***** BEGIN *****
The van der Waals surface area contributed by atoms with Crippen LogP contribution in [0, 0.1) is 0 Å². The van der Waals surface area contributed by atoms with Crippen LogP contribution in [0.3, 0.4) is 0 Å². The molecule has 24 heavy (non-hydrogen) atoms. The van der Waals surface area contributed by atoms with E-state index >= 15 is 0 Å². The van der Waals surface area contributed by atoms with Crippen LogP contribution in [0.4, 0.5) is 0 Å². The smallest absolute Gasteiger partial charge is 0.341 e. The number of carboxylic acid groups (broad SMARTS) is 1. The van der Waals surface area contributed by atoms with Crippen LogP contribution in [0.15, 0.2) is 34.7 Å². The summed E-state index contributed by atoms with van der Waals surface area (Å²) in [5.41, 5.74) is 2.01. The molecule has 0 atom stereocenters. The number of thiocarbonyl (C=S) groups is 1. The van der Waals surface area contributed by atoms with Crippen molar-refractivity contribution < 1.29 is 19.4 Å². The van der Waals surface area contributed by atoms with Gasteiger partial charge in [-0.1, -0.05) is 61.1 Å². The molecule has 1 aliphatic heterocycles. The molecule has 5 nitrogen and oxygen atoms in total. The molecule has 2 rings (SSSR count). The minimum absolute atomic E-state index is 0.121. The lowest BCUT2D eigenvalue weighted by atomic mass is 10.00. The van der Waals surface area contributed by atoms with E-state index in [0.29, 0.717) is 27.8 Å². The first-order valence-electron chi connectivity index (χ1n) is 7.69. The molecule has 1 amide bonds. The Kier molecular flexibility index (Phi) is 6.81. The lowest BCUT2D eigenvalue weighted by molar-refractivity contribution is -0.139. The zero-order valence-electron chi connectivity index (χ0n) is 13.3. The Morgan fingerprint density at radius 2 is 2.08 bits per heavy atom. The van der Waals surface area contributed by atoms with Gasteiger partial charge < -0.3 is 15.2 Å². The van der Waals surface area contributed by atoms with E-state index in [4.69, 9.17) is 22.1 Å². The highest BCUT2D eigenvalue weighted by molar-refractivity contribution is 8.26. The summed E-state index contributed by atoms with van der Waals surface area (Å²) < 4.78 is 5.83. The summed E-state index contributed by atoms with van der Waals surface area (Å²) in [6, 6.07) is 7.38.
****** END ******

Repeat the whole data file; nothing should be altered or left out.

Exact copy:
The van der Waals surface area contributed by atoms with Crippen LogP contribution in [0, 0.1) is 0 Å². The van der Waals surface area contributed by atoms with Crippen LogP contribution in [0.3, 0.4) is 0 Å². The molecule has 24 heavy (non-hydrogen) atoms. The van der Waals surface area contributed by atoms with E-state index >= 15 is 0 Å². The van der Waals surface area contributed by atoms with Crippen LogP contribution in [0.4, 0.5) is 0 Å². The smallest absolute Gasteiger partial charge is 0.341 e. The number of carboxylic acid groups (broad SMARTS) is 1. The van der Waals surface area contributed by atoms with Crippen LogP contribution in [0.15, 0.2) is 34.7 Å². The summed E-state index contributed by atoms with van der Waals surface area (Å²) in [5.41, 5.74) is 2.01. The molecule has 0 atom stereocenters. The number of thiocarbonyl (C=S) groups is 1. The van der Waals surface area contributed by atoms with Crippen molar-refractivity contribution < 1.29 is 19.4 Å². The van der Waals surface area contributed by atoms with Gasteiger partial charge in [-0.1, -0.05) is 61.1 Å². The molecule has 1 aliphatic heterocycles. The molecule has 5 nitrogen and oxygen atoms in total. The molecule has 2 rings (SSSR count). The minimum absolute atomic E-state index is 0.121. The lowest BCUT2D eigenvalue weighted by atomic mass is 10.00. The van der Waals surface area contributed by atoms with E-state index in [0.29, 0.717) is 27.8 Å². The first-order valence-electron chi connectivity index (χ1n) is 7.69. The molecule has 1 amide bonds. The Kier molecular flexibility index (Phi) is 6.81. The lowest BCUT2D eigenvalue weighted by molar-refractivity contribution is -0.139. The zero-order valence-electron chi connectivity index (χ0n) is 13.3. The Morgan fingerprint density at radius 2 is 2.08 bits per heavy atom. The van der Waals surface area contributed by atoms with Gasteiger partial charge < -0.3 is 15.2 Å². The van der Waals surface area contributed by atoms with E-state index in [4.69, 9.17) is 22.1 Å². The highest BCUT2D eigenvalue weighted by molar-refractivity contribution is 8.26. The summed E-state index contributed by atoms with van der Waals surface area (Å²) < 4.78 is 5.83. The summed E-state index contributed by atoms with van der Waals surface area (Å²) in [6, 6.07) is 7.38.